2 Christmas 2016
The Rev. Bingham Powell
"The hopes and fears of all the years..."
I have always been particularly drawn to this story of the child Jesus teaching in the temple that we heard in the Gospel today. Probably my affinity comes from the fact that I first heard the story as a child, and identified with twelve-year old Jesus more than in the stories of Jesus as an adult, much in the same way that most books for children and youth have a protagonist who is more or less the same age as the target audience. I loved the way that Jesus had so much wisdom that he impressed his elders, that he had gifts to offer them and probably opened their minds to new understandings, helping them grow in their faith as much as he was growing in his. I identified with him, thinking that I, too, had gifts to offer, even though just a child.
This understanding of the story hasn't left me. I love teaching this story to children and adults, in part to remind them that, like twelve-year old Jesus, children and youth do have gifts to offer. Children and youth have much wisdom - they have much to learn, too, of course - but they have much wisdom, if we would just be willing to open our ears and listen. Jesus himself taught us that we have to enter the kingdom of God like a child. Jesus taught us that we find Christ himself when we welcome children. Children and youth are our present, not just our future.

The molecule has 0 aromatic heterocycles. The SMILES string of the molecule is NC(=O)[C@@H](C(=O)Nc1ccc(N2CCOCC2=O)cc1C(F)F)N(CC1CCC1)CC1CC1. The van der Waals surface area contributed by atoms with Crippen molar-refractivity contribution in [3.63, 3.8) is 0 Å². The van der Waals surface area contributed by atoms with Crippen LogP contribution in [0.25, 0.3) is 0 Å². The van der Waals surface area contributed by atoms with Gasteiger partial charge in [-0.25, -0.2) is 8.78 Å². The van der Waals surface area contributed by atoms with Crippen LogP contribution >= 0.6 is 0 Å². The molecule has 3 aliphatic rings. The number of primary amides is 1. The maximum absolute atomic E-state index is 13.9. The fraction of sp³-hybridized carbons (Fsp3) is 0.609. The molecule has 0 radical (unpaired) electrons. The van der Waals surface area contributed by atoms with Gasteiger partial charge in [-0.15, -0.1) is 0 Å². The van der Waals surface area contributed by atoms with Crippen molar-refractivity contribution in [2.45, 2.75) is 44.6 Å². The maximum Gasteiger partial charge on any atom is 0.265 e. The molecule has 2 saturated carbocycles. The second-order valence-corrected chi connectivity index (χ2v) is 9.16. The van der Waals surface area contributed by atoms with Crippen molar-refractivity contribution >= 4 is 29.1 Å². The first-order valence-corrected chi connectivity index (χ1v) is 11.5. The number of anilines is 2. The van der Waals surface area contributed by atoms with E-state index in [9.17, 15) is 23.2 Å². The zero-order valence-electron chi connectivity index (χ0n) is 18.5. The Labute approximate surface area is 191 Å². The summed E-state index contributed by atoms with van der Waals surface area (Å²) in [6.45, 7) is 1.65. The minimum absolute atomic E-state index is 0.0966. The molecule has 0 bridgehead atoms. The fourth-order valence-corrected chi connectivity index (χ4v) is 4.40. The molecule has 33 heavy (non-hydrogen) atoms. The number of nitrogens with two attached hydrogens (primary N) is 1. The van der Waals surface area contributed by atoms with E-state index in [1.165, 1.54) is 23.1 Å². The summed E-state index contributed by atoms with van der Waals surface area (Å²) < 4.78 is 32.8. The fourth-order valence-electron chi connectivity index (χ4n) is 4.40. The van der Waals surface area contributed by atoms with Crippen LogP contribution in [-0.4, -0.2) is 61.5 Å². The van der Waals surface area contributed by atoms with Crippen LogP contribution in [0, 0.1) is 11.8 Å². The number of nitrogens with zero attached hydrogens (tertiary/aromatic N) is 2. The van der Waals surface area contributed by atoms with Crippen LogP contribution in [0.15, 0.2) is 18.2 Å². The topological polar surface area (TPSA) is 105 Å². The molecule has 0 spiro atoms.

It was a great sermon I used to give. But, as I have grown older, I have begun to hear the story afresh. Not to say that the old interpretation was wrong; it still is good. But from my new vantage point of parenthood, I have started to appreciate the story from Mary and Joseph's position.
I now identify with Mary and Joseph in their fear when they think that they have lost their child. Even if one's child hasn't actually gone missing - which I know has happened to several of you here today - what parent hasn't had, at least, that momentary feeling of utter dread the first time they are uncertain where their child is and fear the child may have gone missing? I connect with Mary and Joseph in their exasperated loving frustration when they finally find Jesus, that sensation that contains equal parts of anger and relief.
And I now identify with Mary and Joseph in their hopes for their child's future, that sensation that he is going to turn out all right when they recognize that he is growing up and becoming an adult and is on the right path. They don't find him out partying and boozing it up, but safely at the temple, learning and growing. That hope that he is going to end up with a stable and success adulthood. Look at how he amazes the great elders now, just imagine what he will be able to do in a few years, they must have thought. I identify with those hopes that Mary treasures in her heart.
I now see this as much a story about his parents' hopes and fears as it is about Jesus' great wisdom. The great hymnist Phillip Brooks wrote of Jesus' birth "the hopes and fears of all the years are met in thee tonight." I think that Mary and Joseph could have said the same of this fateful day in the temple. All of their hopes and fears were met in this moment, too.